This package provides helper functions for combining the reactive systems in
SolidJS and Meteor,
in particular to make it easy to build reactive user interfaces with SolidJS
while getting data from Meteor.

solidjs-meteor-data is modeled after


Although this package is distributed via NPM (in particular so TypeScript can
find the types), it can only be run within a Meteor project (as it depends on

To install the package, use NPM:

meteor npm install solidjs-meteor-data

You’ll also need to install solid-js if you haven’t already:

meteor npm install solid-js


solidjs-meteor-data provides three different helper functions
(the SolidJS analog of React hooks) for using Meteor reactive data
from within your SolidJS components/roots:

  1. createTracker runs arbitrary code within a
    Meteor Tracker.
    The code reacts to both SolidJS and Meteor dependencies.
  2. createSubscribe activates a
    Meteor subscription
    for the duration of the component.
    By wrapping some of the arguments in functions,
    they will react to both SolidJS and Meteor dependencies.
  3. createFind obtains an array of documents from a Mongo find operation,
    suitable for use in a
    SolidJS <For> component.
    The find operation reacts to SolidJS dependencies
    but not Meteor dependencies.

These helpers are modeled after useTracker, useSubscribe, and useFind from

A demo repository
illustrates the use of this library in a Meteor project.

You can import any subset of the helpers like so:

import {createTracker, createSubscribe, createFind} from 'solidjs-meteor-data';

Or you can import them individually like so:

import {createTracker} from 'solidjs-meteor-data/createTracker';


Calling createTracker(reactiveFn) will immediately set up a
Meteor Tracker
running the specified function, and rerunning that function whenever
any of its Meteor or SolidJS dependencies change.
The Tracker is automatically stopped when the component/root is destroyed.

You can use createTracker to depend on all sorts of Meteor reactive variables:

const meteorUser = createTracker(() => Meteor.user());
const sessionName = createTracker(() => Session.get('name'));
<Show when={meteorUser} fallback={<h1>Please log in.</h1>}>
  <h1>Welcome { || meteorUser._id} AKA {sessionName}!</h1>

If you change any SolidJS state (e.g., set any signals) within reactiveFn,
then you should wrap those operations in Tracker.nonreactive(() => ...)
(as you should in any Tracker function). Otherwise, the change in SolidJS
state could immediately trigger other SolidJS functions to rerun, which will
cause any Tracker operations to have this Tracker as a parent, and potentially
get stopped when this Tracker reruns.

createSubscribe(name, ...args)

Calling createSubscribe(name, ...args) subscribes to the publication with
given name and arguments, just like
Meteor.subscribe(name, ...args).
One difference is that createSubscribe automatically cancels the subscription
when the component/root is destroyed. A simple example:


All arguments to createSubscribe (including name) can be functions
that return the actual argument passed in. These functions will then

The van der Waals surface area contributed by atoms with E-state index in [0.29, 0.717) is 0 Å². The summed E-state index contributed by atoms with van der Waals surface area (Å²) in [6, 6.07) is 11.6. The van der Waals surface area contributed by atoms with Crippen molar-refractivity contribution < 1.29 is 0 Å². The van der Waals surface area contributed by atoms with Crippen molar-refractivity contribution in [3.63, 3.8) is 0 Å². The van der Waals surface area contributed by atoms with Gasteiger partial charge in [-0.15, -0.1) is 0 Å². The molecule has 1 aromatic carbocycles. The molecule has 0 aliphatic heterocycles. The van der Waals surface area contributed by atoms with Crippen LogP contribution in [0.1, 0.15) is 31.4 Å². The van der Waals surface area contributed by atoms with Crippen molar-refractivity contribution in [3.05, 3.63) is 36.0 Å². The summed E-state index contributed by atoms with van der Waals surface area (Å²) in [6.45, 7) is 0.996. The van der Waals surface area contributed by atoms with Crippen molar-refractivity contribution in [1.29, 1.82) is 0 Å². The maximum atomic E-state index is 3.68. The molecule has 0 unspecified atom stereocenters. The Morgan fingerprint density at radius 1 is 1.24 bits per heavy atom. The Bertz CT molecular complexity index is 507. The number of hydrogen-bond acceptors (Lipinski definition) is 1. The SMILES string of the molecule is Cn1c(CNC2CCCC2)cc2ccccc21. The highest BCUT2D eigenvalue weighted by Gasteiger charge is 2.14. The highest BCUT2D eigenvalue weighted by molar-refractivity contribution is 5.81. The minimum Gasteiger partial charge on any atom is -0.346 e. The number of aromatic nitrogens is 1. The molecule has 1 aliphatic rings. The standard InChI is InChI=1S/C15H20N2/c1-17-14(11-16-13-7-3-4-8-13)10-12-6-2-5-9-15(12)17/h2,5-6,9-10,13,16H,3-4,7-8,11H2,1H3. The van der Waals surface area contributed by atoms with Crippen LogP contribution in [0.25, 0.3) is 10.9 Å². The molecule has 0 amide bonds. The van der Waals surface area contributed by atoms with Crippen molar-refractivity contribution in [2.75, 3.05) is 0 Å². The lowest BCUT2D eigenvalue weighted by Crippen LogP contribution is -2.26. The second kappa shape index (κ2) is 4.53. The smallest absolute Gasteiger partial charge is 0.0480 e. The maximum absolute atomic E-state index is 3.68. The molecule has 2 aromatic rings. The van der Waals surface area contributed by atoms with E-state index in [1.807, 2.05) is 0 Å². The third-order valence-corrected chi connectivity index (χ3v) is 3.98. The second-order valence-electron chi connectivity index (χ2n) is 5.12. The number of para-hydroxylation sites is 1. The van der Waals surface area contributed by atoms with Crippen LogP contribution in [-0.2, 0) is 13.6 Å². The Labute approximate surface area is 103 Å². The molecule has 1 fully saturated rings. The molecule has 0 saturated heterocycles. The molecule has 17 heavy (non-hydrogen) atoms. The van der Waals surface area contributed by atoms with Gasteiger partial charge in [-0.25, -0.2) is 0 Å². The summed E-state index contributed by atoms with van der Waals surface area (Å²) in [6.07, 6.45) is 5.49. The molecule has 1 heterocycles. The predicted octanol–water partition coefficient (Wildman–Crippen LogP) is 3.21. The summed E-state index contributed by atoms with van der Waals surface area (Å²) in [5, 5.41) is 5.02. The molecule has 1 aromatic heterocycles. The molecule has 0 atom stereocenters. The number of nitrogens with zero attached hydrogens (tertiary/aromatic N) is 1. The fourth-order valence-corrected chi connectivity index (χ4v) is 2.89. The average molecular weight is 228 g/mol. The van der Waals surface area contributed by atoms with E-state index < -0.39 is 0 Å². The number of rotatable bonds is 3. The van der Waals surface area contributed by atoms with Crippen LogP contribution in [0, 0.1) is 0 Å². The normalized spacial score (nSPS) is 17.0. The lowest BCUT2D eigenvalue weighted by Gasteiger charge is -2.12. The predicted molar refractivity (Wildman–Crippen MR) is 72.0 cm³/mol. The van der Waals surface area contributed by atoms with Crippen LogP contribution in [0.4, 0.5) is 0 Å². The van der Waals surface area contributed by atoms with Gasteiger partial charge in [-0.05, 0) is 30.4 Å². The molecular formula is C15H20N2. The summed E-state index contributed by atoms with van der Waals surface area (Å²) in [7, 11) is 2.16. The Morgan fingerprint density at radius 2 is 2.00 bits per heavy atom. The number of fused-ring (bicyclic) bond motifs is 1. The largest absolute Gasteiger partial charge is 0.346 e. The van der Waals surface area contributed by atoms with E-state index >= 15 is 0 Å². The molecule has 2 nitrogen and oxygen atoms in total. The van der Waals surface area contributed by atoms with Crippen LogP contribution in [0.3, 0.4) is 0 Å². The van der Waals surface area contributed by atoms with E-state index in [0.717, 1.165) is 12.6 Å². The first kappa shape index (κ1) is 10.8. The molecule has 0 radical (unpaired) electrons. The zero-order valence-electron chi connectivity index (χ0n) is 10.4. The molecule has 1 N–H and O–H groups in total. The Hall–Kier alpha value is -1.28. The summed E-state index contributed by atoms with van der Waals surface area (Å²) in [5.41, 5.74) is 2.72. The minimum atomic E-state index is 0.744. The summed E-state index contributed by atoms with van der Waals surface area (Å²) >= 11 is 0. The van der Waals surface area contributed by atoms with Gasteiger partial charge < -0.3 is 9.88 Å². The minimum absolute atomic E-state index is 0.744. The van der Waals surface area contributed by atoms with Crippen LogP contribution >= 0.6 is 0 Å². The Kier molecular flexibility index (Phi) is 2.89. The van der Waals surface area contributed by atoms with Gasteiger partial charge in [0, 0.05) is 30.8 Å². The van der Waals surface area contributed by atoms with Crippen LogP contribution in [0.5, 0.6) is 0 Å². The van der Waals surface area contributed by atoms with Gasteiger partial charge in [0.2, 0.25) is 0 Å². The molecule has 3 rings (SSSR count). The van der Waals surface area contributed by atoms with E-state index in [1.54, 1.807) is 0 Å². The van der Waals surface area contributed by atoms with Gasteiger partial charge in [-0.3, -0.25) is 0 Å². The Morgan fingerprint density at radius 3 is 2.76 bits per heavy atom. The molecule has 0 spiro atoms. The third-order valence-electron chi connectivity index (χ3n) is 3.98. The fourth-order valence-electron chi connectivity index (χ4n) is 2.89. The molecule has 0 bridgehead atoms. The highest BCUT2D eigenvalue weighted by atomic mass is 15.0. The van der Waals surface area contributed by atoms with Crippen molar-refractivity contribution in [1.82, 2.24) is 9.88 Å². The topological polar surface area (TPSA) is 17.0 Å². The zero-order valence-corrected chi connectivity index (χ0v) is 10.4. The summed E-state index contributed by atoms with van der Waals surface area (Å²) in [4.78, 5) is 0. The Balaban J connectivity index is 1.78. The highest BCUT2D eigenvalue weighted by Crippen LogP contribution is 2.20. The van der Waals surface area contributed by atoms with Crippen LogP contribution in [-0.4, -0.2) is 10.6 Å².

automatically react to all SolidJS and Tracker dependencies. For example:

createSubscribe('posts', () =>;

If we had written createSubscribe('posts',, the subscription
wouldn’t change when changes.

Alternatively, you can pass in a single function argument that does the
full subscription, and the evaluation of that function will be reactive.
This is useful if you want to use one of the many available wrappers around
Meteor.subscribe instead. For example:

createSubscribe(() => Meteor.subscribe('posts',;

Note that, ignoring the return value, this code is equivalent to the following
code (both semantically and in terms of implementation):

createTracker(() => Meteor.subscribe('posts',;

Finally, createSubscription returns a boolean loading signal.
Initially loading() will be true, and it will become false once the
subscription has reported a “ready” signal.
The example above is in fact equivalent to the following code:

createTracker(() => !Meteor.subscribe('posts',;

You can use the loading signal to render a loading spinner
while waiting for the subscription to be ready, like so:

const loading = createSubscribe('posts', () =>;
const posts = createFind(() => Posts.find({group:}));
return <Show when={!loading()} fallback={<Loading/>}>
    <For each={posts()}>{(post) =>


Given a function reactiveFn that returns a Mongo cursor (typically, the
result of a find() operation on a
Meteor Mongo Collection),
createFind(reactiveFn) returns a signal whose value is an array of matching
Mongo documents.

Calling createFind(reactiveFn) is roughly equivalent to
createTracker(() => reactiveFn().fetch()), but more efficient:
the latter returns a new set of documents whenever the cursor results change,
while createFind only adds, removes, or re-orders documents in the array
according to changes.

Function reactiveFn can depend on SolidJS signals;
upon any changes, it builds a brand new cursor and result array.
[Issue #1]
However, reactiveFn does not react to Meteor dependencies; use
useTracker to transform such values into SolidJS signals and then use those.
(This design limitation matches react-meteor-data,
though is subject to change.)

Here’s are two examples of createFind
(including one from the larger example above):

const docs = createFind(() => Docs.find());
const posts = createFind(() => Posts.find({group:}));

If reactiveFn returns null or undefined, createFind will skip
reacting to a cursor. You can use this to conditionally do queries:

const docs = createFind(() => props.skip ? null : Docs.find());


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